Yet it’s likely that next year’s National Spelling Bee champion spent a Saturday in August at the North South Foundation’s national finals.
The last dozen winners of spelling’s biggest prize have been Indian-Americans who share more than heritage. Every single one has participated in bees staged by the nonprofit foundation, which was launched in 1989 to raise scholarship money for poor kids in India.
Among the many reasons for Indian-Americans’ dominance of spelling, perhaps none is as important as the training and competitive experience they get from the foundation, where many participants start as early as first grade.
The foundation organises one of two national spelling bees exclusively for kids with South Asian heritage. “The National Spelling Bee is the major leagues. We’re the minor league feeding into the major leagues,” NSF founder Ratnam Chitturi said.
He launched the spelling bee as a way to serve children of Indians who immigrated to the United States. Now the foundation also has competitions in other subjects, including math, science, vocabulary, geography, public speaking and essay writing. The last five winners of the National Geographic Bee also honed their skills in NSF competitions.
But they are not open to children without Indian heritage. Chitturi said he fields one or two requests a year from parents who seek to enroll children of other ethnicities. The all-volunteer organisation simply lacks the resources to host bees for everyone, he said.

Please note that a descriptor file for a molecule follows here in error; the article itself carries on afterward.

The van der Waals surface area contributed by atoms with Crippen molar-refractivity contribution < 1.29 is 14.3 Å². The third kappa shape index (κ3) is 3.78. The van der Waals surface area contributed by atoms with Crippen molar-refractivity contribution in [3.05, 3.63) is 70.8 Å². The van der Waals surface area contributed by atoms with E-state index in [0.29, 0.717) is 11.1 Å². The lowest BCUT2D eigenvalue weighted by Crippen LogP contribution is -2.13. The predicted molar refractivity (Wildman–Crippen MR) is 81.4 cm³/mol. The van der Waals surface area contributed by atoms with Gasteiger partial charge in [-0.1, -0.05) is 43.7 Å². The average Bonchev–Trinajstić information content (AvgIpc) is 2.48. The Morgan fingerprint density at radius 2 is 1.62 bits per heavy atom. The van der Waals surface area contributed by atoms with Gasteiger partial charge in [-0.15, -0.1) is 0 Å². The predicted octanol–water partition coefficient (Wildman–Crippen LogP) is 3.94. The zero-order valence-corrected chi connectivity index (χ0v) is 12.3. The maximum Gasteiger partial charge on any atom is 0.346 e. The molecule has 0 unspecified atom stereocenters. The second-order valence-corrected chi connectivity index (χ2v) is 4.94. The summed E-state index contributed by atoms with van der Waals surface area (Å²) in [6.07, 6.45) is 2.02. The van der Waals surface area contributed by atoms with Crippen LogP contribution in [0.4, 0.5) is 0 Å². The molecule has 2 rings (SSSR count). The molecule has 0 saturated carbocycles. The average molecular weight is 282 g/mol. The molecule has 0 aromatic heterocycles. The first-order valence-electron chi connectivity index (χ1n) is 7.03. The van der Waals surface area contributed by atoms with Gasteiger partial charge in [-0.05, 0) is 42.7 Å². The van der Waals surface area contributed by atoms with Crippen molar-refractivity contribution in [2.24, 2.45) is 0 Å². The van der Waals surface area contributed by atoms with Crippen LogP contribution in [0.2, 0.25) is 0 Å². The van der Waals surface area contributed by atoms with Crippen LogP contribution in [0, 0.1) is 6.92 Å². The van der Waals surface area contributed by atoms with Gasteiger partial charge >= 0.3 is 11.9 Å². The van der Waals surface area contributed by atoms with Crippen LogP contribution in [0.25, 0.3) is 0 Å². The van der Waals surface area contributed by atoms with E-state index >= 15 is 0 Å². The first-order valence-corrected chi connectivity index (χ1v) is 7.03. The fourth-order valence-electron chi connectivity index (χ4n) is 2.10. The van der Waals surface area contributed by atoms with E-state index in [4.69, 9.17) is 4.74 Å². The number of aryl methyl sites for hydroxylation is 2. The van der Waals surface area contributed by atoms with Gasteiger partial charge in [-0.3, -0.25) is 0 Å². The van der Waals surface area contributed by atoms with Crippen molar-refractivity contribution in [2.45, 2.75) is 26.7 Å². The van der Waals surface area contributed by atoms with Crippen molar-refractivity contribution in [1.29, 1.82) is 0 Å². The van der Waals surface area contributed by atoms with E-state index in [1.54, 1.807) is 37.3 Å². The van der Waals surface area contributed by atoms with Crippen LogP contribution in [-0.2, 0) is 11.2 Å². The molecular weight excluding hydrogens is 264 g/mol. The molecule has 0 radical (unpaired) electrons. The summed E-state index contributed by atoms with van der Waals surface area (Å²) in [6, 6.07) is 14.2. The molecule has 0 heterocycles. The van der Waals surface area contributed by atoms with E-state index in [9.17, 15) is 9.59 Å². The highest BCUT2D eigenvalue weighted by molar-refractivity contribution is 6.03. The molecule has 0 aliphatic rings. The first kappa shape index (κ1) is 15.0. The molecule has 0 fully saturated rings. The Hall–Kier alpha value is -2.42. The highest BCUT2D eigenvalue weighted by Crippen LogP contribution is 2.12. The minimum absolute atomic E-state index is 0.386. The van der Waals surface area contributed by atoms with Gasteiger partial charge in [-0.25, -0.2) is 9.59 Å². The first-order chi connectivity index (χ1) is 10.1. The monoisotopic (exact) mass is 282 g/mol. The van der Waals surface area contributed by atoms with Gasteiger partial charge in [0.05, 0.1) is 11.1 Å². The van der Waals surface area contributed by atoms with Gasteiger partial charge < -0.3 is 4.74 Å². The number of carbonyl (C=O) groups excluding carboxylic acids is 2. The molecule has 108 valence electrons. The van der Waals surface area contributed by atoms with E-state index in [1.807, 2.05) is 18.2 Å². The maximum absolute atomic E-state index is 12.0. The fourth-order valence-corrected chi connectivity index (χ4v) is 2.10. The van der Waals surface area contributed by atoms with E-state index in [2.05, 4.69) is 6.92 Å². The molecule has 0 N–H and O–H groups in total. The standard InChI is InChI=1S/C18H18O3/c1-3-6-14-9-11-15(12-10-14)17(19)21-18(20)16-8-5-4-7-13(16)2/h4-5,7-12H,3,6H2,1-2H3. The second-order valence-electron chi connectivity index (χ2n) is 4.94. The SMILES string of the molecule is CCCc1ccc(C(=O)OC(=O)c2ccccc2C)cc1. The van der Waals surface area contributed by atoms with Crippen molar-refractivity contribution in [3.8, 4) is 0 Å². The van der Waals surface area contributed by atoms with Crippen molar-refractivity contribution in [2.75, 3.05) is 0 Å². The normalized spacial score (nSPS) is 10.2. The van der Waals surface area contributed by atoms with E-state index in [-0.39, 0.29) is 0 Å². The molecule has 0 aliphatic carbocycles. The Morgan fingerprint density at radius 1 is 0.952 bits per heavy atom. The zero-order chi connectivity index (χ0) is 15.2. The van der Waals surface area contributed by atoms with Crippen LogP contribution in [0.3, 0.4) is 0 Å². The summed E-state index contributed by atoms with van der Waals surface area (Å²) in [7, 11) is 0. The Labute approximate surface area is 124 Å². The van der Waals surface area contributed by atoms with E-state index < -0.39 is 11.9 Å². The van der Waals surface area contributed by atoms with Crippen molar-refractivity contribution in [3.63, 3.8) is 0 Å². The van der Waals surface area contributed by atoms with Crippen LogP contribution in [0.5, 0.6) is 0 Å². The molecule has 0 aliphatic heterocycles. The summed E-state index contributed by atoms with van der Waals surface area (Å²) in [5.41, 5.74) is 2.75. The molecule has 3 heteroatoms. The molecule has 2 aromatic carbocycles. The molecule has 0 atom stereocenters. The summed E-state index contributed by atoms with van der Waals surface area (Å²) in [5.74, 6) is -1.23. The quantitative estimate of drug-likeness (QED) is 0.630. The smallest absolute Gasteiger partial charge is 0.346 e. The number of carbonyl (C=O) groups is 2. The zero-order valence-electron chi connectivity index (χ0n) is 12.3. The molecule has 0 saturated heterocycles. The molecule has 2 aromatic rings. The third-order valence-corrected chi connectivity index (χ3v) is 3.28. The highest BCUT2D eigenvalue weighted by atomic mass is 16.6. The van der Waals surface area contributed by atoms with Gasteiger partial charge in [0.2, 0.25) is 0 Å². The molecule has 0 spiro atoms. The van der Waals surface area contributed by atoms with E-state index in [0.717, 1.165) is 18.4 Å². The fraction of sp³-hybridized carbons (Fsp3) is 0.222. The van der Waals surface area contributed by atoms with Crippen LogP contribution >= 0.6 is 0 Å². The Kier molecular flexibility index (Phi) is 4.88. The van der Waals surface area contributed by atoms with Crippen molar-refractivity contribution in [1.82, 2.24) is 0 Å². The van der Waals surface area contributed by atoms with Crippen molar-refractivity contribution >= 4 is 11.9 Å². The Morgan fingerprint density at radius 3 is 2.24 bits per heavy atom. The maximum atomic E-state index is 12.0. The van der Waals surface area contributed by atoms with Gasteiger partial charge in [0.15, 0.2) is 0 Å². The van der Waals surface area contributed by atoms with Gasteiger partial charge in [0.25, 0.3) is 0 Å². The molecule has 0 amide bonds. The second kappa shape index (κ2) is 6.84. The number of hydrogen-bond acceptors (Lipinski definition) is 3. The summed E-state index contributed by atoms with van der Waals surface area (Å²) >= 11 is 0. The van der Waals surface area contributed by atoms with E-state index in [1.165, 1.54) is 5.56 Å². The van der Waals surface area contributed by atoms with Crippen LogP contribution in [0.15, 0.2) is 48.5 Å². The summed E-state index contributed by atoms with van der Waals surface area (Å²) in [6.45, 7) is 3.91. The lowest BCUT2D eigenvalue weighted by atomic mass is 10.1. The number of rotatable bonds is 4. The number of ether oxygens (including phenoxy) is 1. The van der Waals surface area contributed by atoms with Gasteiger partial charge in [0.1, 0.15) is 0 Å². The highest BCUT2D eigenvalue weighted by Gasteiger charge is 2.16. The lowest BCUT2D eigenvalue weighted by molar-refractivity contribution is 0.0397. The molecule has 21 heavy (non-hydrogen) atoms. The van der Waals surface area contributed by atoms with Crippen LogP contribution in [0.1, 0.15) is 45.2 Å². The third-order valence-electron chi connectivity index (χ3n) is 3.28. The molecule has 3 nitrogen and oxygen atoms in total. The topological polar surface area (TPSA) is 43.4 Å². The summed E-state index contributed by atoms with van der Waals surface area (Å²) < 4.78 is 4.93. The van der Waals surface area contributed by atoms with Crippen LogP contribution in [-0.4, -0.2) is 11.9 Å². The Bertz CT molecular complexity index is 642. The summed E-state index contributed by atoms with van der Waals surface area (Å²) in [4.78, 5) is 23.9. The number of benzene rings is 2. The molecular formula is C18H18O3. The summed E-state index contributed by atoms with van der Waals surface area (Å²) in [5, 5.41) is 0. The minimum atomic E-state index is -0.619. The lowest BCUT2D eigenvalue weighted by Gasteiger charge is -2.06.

More recently, another high-stakes bee has emerged: the South Asian Spelling Bee, which launched in 2007 and has its national finals every year at Rutgers University in New Jersey. It carries a substantial cash prize – $10,000 for the winner – and some spellers believe the words are even tougher than those used at the National Spelling Bee.
Paige Kimble, the longtime executive director of the National Spelling Bee, said she has not heard any complaints that Indian-Americans have an unfair advantage because they come up through the minor-league bee system. Two decades ago, she fielded questions about whether home-schooled kids had an edge, a controversy that has largely faded.
“We heard far more concerns then about fairness, and we just don’t hear that now,” Kimble said. “What I would say is the edge goes to the individual, regardless of heritage, who works the hardest.”